Results of Election Day (11/2/04) Votes on Subsidies

First, the bad news from Arlington, TX . . .

Dallas Cowboys owner Jerry Jones scored a major victory for himself and his ridiculously overstuffed wallet on Nov. 2 as voters in Arlington approved the “Proposition” to raise taxes for a new stadium by a margin of 55 percent to 45 percent. The Dallas Cowboys are set to have half of a $650 million retractable-roof stadium paid for by Arlington taxpayers. This despite the Cowboys already having the second highest value of any sports franchise in North America ($923 million, according to Forbes), and despite currently playing at Texas Stadium in Irving, which has more revenue-generating luxury boxes (381) than any other stadium. Jerry Jones spent $4.6 million on pro-stadium ads and lobbying.

. . . Now, the good news from St. Louis County, metropolitan Kansas City and San Francisco . . .

By a margin of 72 percent to 28 percent in favor of “Proposition A,” St. Louis County chose to bar public funding of sports facilities unless approved through voter referendum. Congratulations go out to the Coalition Against Public Funding for Stadiums who collected 30,000 signatures throughout the county to get Prop. A placed on the ballot. The amendment to the county’s charter should prohibit the county from making payments on a $45 million bond issue to finance a new downtown stadium for the St. Louis Cardinals unless voters approve it. This may ultimately be headed to the courts.

Residents in Jackson, Clay and Platte counties in Missouri, and Johnson and Wyandotte counties in Kansas collectively voted down the “Bistate II” sales tax hike to raise $360 million for the renovation of Arrowhead Stadium for the Kansas City Chiefs and Kauffman Stadium for the Royals. The vote was a very close 51 percent to 49 percent margin. “We stood up for the little guy,” said one opposition leader as quoted by the Associated Press. “We were outspent 100 to 1. It was very difficult to stand up to the rich guys who wanted their hobbies subsidized.”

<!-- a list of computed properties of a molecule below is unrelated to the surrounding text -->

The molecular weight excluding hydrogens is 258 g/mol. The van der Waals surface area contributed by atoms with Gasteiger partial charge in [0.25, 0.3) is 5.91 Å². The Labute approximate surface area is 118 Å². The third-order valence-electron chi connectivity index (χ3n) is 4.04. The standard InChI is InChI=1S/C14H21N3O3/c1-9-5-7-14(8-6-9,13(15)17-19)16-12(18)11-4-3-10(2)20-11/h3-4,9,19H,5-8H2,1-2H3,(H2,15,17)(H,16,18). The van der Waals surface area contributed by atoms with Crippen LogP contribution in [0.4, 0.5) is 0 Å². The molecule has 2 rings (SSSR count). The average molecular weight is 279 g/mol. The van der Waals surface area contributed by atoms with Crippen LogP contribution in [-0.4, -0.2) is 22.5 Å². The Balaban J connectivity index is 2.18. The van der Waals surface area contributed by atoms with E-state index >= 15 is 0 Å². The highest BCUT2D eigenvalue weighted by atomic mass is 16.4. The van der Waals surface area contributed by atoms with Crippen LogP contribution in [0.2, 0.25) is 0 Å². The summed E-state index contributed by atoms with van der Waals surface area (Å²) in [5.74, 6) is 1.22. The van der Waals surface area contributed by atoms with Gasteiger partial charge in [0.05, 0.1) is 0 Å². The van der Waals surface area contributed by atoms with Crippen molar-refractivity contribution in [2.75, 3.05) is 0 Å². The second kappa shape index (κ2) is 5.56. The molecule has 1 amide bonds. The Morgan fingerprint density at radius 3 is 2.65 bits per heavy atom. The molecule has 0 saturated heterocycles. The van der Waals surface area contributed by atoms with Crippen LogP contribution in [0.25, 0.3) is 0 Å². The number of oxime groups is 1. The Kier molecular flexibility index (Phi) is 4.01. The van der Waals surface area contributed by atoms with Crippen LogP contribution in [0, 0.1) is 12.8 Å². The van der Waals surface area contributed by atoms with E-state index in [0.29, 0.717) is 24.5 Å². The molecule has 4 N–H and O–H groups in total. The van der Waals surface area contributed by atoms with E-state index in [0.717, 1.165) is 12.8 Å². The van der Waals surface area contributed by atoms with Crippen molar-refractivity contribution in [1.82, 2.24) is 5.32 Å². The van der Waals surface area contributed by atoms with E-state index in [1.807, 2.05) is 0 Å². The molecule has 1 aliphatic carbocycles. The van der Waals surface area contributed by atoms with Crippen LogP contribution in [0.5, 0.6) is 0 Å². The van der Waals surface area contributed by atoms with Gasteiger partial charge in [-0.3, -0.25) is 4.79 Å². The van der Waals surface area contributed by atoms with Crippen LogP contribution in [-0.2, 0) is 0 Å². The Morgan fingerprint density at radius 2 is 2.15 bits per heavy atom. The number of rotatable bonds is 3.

Finally, in San Francisco, voters approved “Proposition H” 54 percent to 46 percent to prohibit the sale of naming rights to Candlestick Park. San Francisco Board of Supervisors President Matt Gonzalez championed the effort to put Proposition H on the ballot, saying, “Across the political spectrum, voters and sports fans are fed up with the intrusion of corporate marketers into every part of our lives and culture. I doubt voters in San Francisco will want to trade local history and everything associated with Candlestick Park just for more corporate advertising.” This throws a wrench into a September deal that renamed the stadium “Monster Park” after Monster Cable Products purchased the naming rights. There could be some lawsuits to come out of this, but it looks like “the Stick” is back!

Ralph Nader’s column prior to the votes:

On Tuesday, Communities Can Say ‘No More!’ to Owners of Sports Franchises
In the Public Interest
by Ralph Nader
October 29, 2004


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